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Shooting a film is stressful enough. It’s even more stressful if you’re shooting in China, and your principal actor remains something of a permanent fixture on the Chinese government’s shit list. Yet, somehow, filmmaker Jason Wishnow was able to pull off casting famous Chinese political activist and artist Ai Weiwei in a Kickstarter-funded sci-fi film, one in which the artist plays a water smuggler in a heavily polluted, water-scarce future. There’s only one problem: Ai Weiwei just wiped the $88,000-funded project from the Internet.
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Shooting a film is stressful enough. It’s even more stressful if you’re shooting in China, and your principal actor remains something of a permanent fixture on the Chinese government’s shit list. Yet, somehow, filmmaker Jason Wishnow was able to pull off casting famous Chinese political activist and artist Ai Weiwei in a Kickstarter-funded sci-fi film, one in which the artist plays a water smuggler in a heavily polluted, water-scarce future. There’s only one problem: Ai Weiwei just wiped the $88,000-funded project from the Internet.

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Here’s how Bill and Hillary’s daughter is making a difference at the Clinton Foundation.
The Clinton Foundation's troubles are well-documented. In this month’s Fast Company cover story, Danielle Sacks writes about the impact Chelsea Clinton’s “hands-on” involvement has had at her parents’ organization:

When she arrived in 2011, she knew her primary role was to apply the data-driven skills she had developed in her other jobs to an organization that had long outgrown its startuplike infrastructure. “My father has always been such a doer. He had never focused on ensuring that we had the functions that not only enabled [other] doers to focus on doing, but also to help us keep systematic track of all the work that was being done,” she says. The foundation had more than 2,000 employees in 36 countries, but its back-office support had fallen behind. There was little collaboration between initiatives.

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Here’s how Bill and Hillary’s daughter is making a difference at the Clinton Foundation.

The Clinton Foundation's troubles are well-documented. In this month’s Fast Company cover story, Danielle Sacks writes about the impact Chelsea Clinton’s “hands-on” involvement has had at her parents’ organization:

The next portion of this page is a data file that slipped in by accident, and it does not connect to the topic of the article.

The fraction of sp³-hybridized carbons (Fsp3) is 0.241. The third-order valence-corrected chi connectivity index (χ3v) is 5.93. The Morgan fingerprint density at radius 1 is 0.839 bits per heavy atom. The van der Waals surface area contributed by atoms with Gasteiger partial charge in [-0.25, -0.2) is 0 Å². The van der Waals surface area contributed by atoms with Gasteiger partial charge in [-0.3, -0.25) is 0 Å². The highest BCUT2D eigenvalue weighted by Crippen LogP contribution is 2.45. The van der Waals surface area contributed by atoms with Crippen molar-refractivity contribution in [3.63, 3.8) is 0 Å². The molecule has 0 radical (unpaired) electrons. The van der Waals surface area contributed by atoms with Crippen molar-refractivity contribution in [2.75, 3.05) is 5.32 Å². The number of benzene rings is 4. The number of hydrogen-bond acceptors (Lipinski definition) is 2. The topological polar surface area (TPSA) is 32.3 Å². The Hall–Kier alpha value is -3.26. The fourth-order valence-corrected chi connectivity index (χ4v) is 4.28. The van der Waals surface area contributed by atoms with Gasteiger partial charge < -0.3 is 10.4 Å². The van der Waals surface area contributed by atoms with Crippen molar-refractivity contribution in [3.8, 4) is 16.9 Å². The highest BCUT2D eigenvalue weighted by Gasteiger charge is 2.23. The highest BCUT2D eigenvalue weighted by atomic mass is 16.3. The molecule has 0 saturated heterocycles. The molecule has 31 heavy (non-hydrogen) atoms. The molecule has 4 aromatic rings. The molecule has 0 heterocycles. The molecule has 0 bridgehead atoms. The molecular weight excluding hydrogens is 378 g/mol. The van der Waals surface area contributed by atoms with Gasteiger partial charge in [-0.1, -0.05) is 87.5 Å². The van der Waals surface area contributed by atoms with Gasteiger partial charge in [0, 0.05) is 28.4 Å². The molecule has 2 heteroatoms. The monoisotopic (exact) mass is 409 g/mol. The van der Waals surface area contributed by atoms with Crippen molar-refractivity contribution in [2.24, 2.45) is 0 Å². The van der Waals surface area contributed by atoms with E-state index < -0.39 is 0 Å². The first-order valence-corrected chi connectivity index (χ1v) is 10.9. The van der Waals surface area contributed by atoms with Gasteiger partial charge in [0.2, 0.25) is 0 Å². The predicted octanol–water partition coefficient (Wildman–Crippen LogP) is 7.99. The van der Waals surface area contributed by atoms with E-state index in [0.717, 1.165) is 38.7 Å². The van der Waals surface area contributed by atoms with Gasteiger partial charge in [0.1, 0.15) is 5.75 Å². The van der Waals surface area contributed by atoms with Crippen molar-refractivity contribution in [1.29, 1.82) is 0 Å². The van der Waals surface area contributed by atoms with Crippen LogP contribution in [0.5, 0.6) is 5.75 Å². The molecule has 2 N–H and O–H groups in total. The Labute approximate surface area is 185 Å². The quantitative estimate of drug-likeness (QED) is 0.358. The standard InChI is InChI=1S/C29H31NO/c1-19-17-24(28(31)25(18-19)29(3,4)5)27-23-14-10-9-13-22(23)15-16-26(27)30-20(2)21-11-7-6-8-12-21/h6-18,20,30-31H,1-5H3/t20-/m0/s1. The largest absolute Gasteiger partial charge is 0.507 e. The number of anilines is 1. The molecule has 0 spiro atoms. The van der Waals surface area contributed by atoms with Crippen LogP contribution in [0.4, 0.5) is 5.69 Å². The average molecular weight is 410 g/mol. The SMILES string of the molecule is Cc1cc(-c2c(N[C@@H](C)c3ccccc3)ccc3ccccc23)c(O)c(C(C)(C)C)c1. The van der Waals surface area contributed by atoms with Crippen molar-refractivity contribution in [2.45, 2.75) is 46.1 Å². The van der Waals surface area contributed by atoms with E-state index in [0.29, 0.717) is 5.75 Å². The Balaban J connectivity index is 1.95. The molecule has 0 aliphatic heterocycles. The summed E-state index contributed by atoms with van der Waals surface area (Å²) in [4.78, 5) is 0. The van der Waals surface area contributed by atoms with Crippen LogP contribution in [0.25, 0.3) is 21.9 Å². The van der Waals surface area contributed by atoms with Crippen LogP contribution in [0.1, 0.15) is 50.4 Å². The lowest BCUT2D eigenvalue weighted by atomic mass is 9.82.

When she arrived in 2011, she knew her primary role was to apply the data-driven skills she had developed in her other jobs to an organization that had long outgrown its startuplike infrastructure. “My father has always been such a doer. He had never focused on ensuring that we had the functions that not only enabled [other] doers to focus on doing, but also to help us keep systematic track of all the work that was being done,” she says. The foundation had more than 2,000 employees in 36 countries, but its back-office support had fallen behind. There was little collaboration between initiatives.

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Chelsea Clinton is the product of two of the most powerful brands in the world. Now she’s finally carving out her own identity—by joining the family business. Read more>

Chelsea Clinton is the product of two of the most powerful brands in the world. Now she’s finally carving out her own identity—by joining the family business. Read more>

For the cost of the Tomahawk Cruise Missile program, we can hire 4,784 elementary school teachers for one year. Use this tool to find out where your tax dollars are going and how they might be better spent. Read more>

For the cost of the Tomahawk Cruise Missile program, we can hire 4,784 elementary school teachers for one year. Use this tool to find out where your tax dollars are going and how they might be better spent. Read more>

Chelsea Clinton is the product of two of the most powerful brands in the world. Now she’s finally carving out her own identity—by joining the family business. Read more>

Chelsea Clinton is the product of two of the most powerful brands in the world. Now she’s finally carving out her own identity—by joining the family business. Read more>